Enrichment Strand

Who is it for?

These pupils typically have profound and multiple learning difficulties and/or sensory impairments, emotional dysregulation or profound learning difficulties with autism. They benefit from a sensory curriculum and/or a curriculum focused on ensuring well-being and emotional safety which is built around their personal educational needs, but with a further focus on:

  • Safety - physical, medical and emotional
  • Following of adult direction
  • Sensory systems
  • Engagement
  • Effective communication systems
  • Increasing autonomy
  • Relationships with others
  • Self-regulation
  • Postural management
  • Development of independent self-help skills

The majority of pupils need to learn individually and are non-subject-specific learners. Ensuring breadth of experience and building on previous experience is critical for development of memory, anticipation and learning to learn skills for these learners. This Curriculum Strand includes our Nurture Group pupils who may not always be in a place of physical or emotional safety for a variety of reasons, both internal and external, and so require an Enrichment Curriculum first, moving within strands to access other relevant elements of learning and development.

For pupils with Profound and multiple learning difficulties (PMLD) rather than emotional needs, their difficulties are a description of a set of characteristics rather than a diagnosis. We are guided by the PMLD network who in their work towards creating a definition identified these common characteristics:

  • Have more than one disability
  • Have a profound learning disability
  • Have great difficulty communicating
  • Need high levels of support
  • May have additional sensory or physical disabilities,
  • Complex health needs or mental health difficulties
  • May have behaviours that challenge us

People with these characteristics are described as having profound and multiple learning disabilities (PMLD) or profound intellectual and multiple disabilities (PIMD). The compounded impact of a profound intellectual disability combined with other disabilities is multi-faceted and pervasive, meaning these individuals will require support with most or all aspects of their life. However, we believe that all have the capacity to participate in everyday life in a way which is personalised to their needs and abilities, to benefit from good health care and education and are able in various ways to communicate their satisfaction or otherwise with their quality of life.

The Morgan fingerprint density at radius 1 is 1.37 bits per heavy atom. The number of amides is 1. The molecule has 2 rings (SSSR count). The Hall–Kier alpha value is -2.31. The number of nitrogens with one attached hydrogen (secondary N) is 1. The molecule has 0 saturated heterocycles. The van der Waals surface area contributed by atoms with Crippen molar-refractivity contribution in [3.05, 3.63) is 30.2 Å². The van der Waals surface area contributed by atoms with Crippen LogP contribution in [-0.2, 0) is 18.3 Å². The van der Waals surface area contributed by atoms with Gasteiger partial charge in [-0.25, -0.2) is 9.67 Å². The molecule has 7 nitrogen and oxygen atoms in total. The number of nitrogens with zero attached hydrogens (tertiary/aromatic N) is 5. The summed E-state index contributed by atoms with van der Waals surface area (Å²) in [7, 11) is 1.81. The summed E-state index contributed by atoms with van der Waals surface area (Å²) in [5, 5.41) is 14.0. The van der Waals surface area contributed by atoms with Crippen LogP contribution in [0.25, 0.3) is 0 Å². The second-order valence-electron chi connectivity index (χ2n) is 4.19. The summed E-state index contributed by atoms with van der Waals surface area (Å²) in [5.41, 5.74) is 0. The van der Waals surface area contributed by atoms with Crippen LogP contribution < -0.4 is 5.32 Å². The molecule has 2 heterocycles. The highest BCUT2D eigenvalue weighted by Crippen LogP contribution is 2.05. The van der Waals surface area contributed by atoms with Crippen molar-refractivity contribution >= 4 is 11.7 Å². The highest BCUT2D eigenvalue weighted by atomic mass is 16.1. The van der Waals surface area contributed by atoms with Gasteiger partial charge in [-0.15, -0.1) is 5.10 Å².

How is it organised?

The Curriculum is organised into five main learning areas:

  • My Interactions
    This area is focused upon a pupil's need to communicate with others and for others to understand and interpret a pupil's communication.
  • My Explorations
    This area offers opportunities for developmental learning rooted in concrete experiences. Practice is built upon the philosophy that pupils will engage with learning when motivated to explore. Exploration encompasses the environment around a pupil; starting with response to stimuli; moving to intentional enquiry and on to functional skills.
  • My Movement
    This area encourages the development and preservation of fine and gross motor skills through following a set of progressive goals and therapies. Sequencing of movement and intention to move and be physical will be developed through engagement strategies.
  • My Senses
    This area identifies and provides interventions to break down barriers to learning. These barriers may include: sensory impairment; sensory processing and complex health needs.
  • My Emotions
    This important area is important for all pupils accessing the Enrichment Curriculum and focuses on emotional wellbeing for pupils with PMLD and emotional regulation and wellbeing for pupils with social and emotional difficulties.

How will the curriculum be taught?

  • Practice is built upon the philosophy that interactions must be meaningful and relevant, built upon mutual trust and understanding.
  • Intensive interaction is embedded throughout the curriculum as a vehicle to enable interactions to take place and grow.
  • Formalised interaction systems such as tactile cues, sensory routines, objects of reference can be used to develop anticipation, reduce stress and anxiety and allow pupils to develop and express autonomy.
  • Sensory stimulation will be used to develop the pupils learning to learn skills and understanding of the physical world.
  • Pupils on this pathway will follow a personalised programme developed by an integrated therapy team and delivered through targeted therapy interventions.
  • Therapeutic Thinking is fundamental to the approach to support our pupils to work through rather than avoid challenges, developing the skills to build resilience within a supportive and effective co-regulatory relationship.